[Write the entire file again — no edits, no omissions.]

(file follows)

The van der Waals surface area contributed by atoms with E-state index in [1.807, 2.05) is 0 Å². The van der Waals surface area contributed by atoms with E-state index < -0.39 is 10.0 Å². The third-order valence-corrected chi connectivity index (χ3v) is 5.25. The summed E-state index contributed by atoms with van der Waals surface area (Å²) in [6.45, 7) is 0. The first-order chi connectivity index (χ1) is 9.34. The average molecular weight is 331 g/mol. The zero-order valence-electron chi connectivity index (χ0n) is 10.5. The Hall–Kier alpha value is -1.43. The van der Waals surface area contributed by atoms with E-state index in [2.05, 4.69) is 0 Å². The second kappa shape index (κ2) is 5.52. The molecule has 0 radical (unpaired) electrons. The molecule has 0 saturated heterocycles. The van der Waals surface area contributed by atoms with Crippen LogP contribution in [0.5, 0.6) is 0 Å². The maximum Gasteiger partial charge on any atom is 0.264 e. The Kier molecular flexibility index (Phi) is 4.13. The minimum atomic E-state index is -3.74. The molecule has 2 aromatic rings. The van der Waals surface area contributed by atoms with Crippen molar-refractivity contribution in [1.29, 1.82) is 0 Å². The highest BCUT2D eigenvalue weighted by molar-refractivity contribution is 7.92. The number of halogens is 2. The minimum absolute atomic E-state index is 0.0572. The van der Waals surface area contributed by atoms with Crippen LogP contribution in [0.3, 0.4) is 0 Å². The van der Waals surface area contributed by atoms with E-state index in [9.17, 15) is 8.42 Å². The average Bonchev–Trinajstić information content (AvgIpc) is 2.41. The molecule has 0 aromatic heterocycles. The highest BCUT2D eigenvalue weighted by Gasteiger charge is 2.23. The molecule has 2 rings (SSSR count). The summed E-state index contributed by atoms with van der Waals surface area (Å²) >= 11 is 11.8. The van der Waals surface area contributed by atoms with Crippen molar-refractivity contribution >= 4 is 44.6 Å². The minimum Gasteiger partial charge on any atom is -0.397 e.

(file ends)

The van der Waals surface area contributed by atoms with E-state index in [1.807, 2.05) is 0 Å². The van der Waals surface area contributed by atoms with E-state index < -0.39 is 10.0 Å². The third-order valence-corrected chi connectivity index (χ3v) is 5.25. The summed E-state index contributed by atoms with van der Waals surface area (Å²) in [6.45, 7) is 0. The first-order chi connectivity index (χ1) is 9.34. The average molecular weight is 331 g/mol. The zero-order valence-electron chi connectivity index (χ0n) is 10.5. The Hall–Kier alpha value is -1.43. The van der Waals surface area contributed by atoms with E-state index in [2.05, 4.69) is 0 Å². The second kappa shape index (κ2) is 5.52. The molecule has 0 radical (unpaired) electrons. The molecule has 0 saturated heterocycles. The van der Waals surface area contributed by atoms with Crippen LogP contribution in [0.5, 0.6) is 0 Å². The maximum Gasteiger partial charge on any atom is 0.264 e. The Kier molecular flexibility index (Phi) is 4.13. The minimum atomic E-state index is -3.74. The molecule has 2 aromatic rings. The van der Waals surface area contributed by atoms with Crippen molar-refractivity contribution in [1.29, 1.82) is 0 Å². The highest BCUT2D eigenvalue weighted by molar-refractivity contribution is 7.92. The number of halogens is 2. The minimum absolute atomic E-state index is 0.0572. The van der Waals surface area contributed by atoms with Crippen LogP contribution in [0.3, 0.4) is 0 Å². The van der Waals surface area contributed by atoms with E-state index in [9.17, 15) is 8.42 Å². The average Bonchev–Trinajstić information content (AvgIpc) is 2.41. The molecule has 0 aromatic heterocycles. The highest BCUT2D eigenvalue weighted by Gasteiger charge is 2.23. The molecule has 2 rings (SSSR count). The summed E-state index contributed by atoms with van der Waals surface area (Å²) >= 11 is 11.8. The van der Waals surface area contributed by atoms with Crippen molar-refractivity contribution >= 4 is 44.6 Å². The minimum Gasteiger partial charge on any atom is -0.397 e.